Here in the drylands of San Diego we need to be especially sure to catch whatever rain may fall. Building good soil is vital for the entire planet because humans are going through decent topsoil like nobody’s business. Here at Finch Frolic Garden we’ve sheet mulched around trees to replicate decades of leaf drop, and on pathways to block weeds, prevent compaction and create good soil for shallow plant roots. We’ve also continued making our pathways work more for us by burying wood (hugelkultur) in the paths themselves. Most of our soil here is heavy clay, so creating drainage for roots is imperative. In sandy soils, creating more fungal activity to hold together the particles to retain water is important. We also need to store rain water when we get it, but not drown the roots of plants. This all can be accomplished by burying wood, the older the better.
Miranda and I have worked on many pathways, but for a few months this year the garden was given a huge boost forward with the help of Noel, a permaculture student and future farmer, who can move mountains in an afternoon with just a shovel.
The chosen pathways had these features: they were perpendicular to water flow, or were between trees that needed supplemental drainage, food and water access, and/or were where rainwater could be redirected. Eventually we’d like to do all the pathways like this but because of time, labor and materials we worked where it was most needed.
The existing sheet mulch was pulled aside. Sections of the pathways were dug up (Noel’s work was very neat; my work is usually much less so). Wood was laid in the hole, and layered back with the dirt.
Notice I said dirt, not soil. We don’t want to disturb good soil because we’d be killing microbes and destroying fungal networks. Dirt is another story; it needs amendment. As we’ve already buried all of our old wood, we timed these pathway ‘hugels’ to coincide with some appropriate tree removal.
Trees were cut down and some climbing roses pruned back out of the pathway, and the green ‘waste’ was used in the nearby pathways.
Old palm fronds went in as well. No need to create additional work – good planning means stacking functions and saving labor.
After the wood was layered back with the dirt, the area was newly sheet mulched. Although the pathways are slightly higher, after another good rain (whenever that will happen) they’ll sink down and be level. They are certainly walkable and drivable as is. Although the wood is green, it isn’t in direct contact with plant roots so there won’t be a nitrogen exchange as it ages. When it does age it will become a sponge for rainwater and fantastic food for a huge section of the underground food chain, members of which create good soil which then feeds the surrounding plants. Tree roots will head towards these pantries under the paths for food. Rain overflow that normally puddles in these areas will penetrate the soil and soak in, even before the wood ages because of the air pockets around the organic material.
The best part about this, is that once it is done you don’t have to do it again in that place. Let the soil microbes take it from there. Every time you have extra wood or cuttings, dig a hole and bury it. You’ve just repurposed green waste, kept organics out of the landfill, activated your soil, fed your plants, gave an important purpose to the clearing of unwanted green material, and made your labor extremely valuable for years to come. Oh, and took a little exercise as well. Gardening and dancing are the two top exercises for keeping away dementia, so dig those hugels and then dance on them!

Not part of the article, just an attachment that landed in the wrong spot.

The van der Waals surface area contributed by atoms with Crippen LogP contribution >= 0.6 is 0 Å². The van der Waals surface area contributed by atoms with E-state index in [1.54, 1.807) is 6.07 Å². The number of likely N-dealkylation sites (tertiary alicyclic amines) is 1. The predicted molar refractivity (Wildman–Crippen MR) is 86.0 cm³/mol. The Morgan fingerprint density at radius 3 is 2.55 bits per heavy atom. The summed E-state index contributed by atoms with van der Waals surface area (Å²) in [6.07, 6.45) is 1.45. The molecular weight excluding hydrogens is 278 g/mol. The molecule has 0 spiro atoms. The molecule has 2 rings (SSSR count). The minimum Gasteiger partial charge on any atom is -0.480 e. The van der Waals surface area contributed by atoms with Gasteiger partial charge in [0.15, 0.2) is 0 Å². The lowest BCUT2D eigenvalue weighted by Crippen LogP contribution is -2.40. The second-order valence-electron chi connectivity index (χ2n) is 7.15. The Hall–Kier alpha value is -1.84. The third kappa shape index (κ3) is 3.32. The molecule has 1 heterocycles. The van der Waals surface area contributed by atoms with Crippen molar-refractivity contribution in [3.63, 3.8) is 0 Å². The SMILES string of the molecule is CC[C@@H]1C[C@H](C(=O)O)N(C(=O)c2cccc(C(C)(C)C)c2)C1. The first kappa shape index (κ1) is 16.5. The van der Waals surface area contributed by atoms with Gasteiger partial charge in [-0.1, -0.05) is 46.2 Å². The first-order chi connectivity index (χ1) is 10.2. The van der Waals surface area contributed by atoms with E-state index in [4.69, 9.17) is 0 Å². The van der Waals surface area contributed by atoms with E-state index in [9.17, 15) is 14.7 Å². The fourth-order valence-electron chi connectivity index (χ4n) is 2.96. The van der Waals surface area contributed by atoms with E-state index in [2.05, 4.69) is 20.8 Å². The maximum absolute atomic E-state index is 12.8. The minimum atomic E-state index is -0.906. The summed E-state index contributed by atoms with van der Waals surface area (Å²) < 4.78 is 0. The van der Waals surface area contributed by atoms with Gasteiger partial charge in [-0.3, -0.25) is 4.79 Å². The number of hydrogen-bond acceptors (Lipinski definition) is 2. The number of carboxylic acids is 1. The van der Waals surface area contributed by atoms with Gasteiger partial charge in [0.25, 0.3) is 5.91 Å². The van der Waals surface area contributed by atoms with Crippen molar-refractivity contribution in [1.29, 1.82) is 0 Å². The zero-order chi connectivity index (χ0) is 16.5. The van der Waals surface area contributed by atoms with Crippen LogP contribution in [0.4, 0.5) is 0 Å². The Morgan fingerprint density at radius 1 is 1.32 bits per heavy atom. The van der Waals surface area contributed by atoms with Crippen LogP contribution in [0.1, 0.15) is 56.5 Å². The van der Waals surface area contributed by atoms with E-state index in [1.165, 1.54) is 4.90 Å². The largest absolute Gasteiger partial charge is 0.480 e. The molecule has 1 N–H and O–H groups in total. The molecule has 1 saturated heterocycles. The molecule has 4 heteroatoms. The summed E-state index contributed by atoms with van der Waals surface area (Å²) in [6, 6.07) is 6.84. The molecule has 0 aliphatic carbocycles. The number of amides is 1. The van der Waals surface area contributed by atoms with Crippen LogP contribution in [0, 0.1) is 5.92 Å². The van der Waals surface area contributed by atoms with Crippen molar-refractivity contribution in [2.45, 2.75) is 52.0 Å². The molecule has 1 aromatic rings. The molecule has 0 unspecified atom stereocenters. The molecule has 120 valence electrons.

Burying wood and other organic materials (anything that breaks down into various components) is what nature does, only nature has a different time schedule than humans do. It takes sometimes hundreds of years for a fallen tree to decompose enough to create soil. That’s great because so many creatures need that decomposing wood. However for our purposes, and to help fix the unbelievable damage we’ve done to the earth by scraping away, poisoning and otherwise depleting the topsoil, burying wood hastens soil reparation for use in our timeline.
Another pathway is hard clay and isn’t on the top of my priority list to use for burying wood. However it does repel water due to compaction and because rainwater is so valuable I want to make this pathway work for me by catching rain. I’ve recommended to clients to turn their pathways into walkable (or even driveable) rain catchment areas by digging level-bottomed swales.
A swale is a ditch with a level bottom to harvest water rather than channel water. However many pathways are on slopes or are uneven. So instead of trying to make the whole pathway a swale in an established garden, just look at the pathway and identify areas where the land has portions of level areas. Then dig slight swales in those pathways. Don’t dig deeply, you only have to gently shape the pathway into a concave shape with a level bottom. The swales don’t need to connect. You can cover the pathway and swales with bark mulch and they will still function for harvesting rain and still be walkable.
If the pathways transect a very steep slope, you don’t want to harvest too much water on them so as not to undermine the integrity of your slope. This is a swale calculator if you have a large property on a steep slope.
So up-value your pathways by hugelkulturing them, and sheet-mulching on top. Whatever your soil, adding organics and mulching are the two best things to do to save water and build soil. And save the planet, so good going!
When set in motion the many parts of a plant guild will create a self-sustaining cycle of nutrition and water. By understanding the guild template and what plants fit where, we can plug in plants that fulfill those roles and also provide for us food, building materials, fuel and medicine as well as beauty.